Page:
Two overheads were presented to illustrate some of the major goals
and the coordination of the Mutagenesis and Phenotyping Facilities
Attendees were reminded of up-coming dates.
Attendees asked, and received, answers to questions.
- Given that the facilities funded under MH-99-007 probably
will find several mutants with developmental defects, and that
the facility funded under HD-99-007 will probably find mutants
with nervous system and behavioral phenotypes, how will the different
facilities interact so that each can analyze mutants developed
by the others?
We appreciate that a facility may produce phenotypes in which
they are not interested, and that some of these phenotypes may
be of interest to another facility. Sharing mutants between facilities
is a major feature of these RFAs. This is an important reason
why facilities will be funded under the cooperative agreement
mechanism (U01), rather than the standard R01 mechanism. We hope
that cooperation among the facilities and between the facilities
and the NIH through the oversight committees will
foster the exchange of mice among the facilities and distribution
of mice to the scientific community.
- By what mechanisms will the mice be shared, or distributed,
between the facilities? Where will we get the funds to enable
Each facility will meet regularly with its Oversight Committee,
and describe the types of mutants being produced. The committee
will recommend that particular mice be sent to another facility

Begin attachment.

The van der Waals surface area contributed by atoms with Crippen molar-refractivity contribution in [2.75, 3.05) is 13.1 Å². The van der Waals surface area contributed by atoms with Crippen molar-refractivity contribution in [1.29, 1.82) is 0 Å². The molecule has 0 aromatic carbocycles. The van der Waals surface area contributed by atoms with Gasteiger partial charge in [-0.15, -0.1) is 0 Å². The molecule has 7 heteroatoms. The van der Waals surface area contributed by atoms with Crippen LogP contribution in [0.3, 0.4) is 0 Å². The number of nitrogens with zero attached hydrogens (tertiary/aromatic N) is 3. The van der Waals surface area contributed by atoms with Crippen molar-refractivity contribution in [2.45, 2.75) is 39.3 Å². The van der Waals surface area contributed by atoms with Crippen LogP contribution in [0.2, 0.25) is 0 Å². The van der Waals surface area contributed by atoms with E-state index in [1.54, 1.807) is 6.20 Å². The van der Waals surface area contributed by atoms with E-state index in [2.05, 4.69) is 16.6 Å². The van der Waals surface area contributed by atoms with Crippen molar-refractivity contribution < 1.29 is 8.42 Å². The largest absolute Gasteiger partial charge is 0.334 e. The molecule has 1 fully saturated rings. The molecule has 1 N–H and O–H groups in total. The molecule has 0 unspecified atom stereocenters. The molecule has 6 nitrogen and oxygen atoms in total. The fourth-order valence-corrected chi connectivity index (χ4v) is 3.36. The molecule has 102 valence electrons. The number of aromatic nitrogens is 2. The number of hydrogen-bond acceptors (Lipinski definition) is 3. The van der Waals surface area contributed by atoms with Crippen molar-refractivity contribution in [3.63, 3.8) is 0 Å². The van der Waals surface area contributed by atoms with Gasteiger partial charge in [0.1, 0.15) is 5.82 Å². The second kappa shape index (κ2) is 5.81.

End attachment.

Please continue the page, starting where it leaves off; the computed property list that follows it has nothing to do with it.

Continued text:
to be examined further. Additionally, each facility must be aware
of the mutants that are produced by the other facilities, and
they must make information about their own mutants available to
the other facilities. A portion of the budget may be allotted
to these activities.
- How flexible is the number of Facilities to be established?
Could there be more than 1 facility established under HD-99-007?
A. There may be some flexibility. But, we wont know whether
we need to be flexible until we see the applications. The outcome
of the peer review will help to determine what, if any, flexibility
would be beneficial.
- The RFA states that NIH will eliminate the potential for
patenting mutant mice, sperm, and embryos. Likewise, will NIH
prevent the patenting of genes?
The Bayh-Dole Act stipulates that the U.S. Government will
not interfere with a grantees right to derive economic
benefit from their intellectual property, except under extenuating
circumstances. NIH believes that the ready distribution of the
mice developed by these facilities constitutes such an exceptional
situation. This is because creation and distribution of new
mouse models to the scientific community is one of the main
purposes of these facilities, and because we are establishing
these facilities in response to the communitys needs.
NIHs policy is that exceptions to the Bayh-Dole Act be
defined in a fashion that is as least restrictive as possible.
Thus, the decision was made to not extend the patent prohibition
to also include genes and gene products.
- Who will be the members of the steering committees for projects
funded under the two RFAs?
The External Steering Committee (ESC) and the Neuroscience Steering
Committee (NSC) will be composed of the PI(s) of the facility(ies),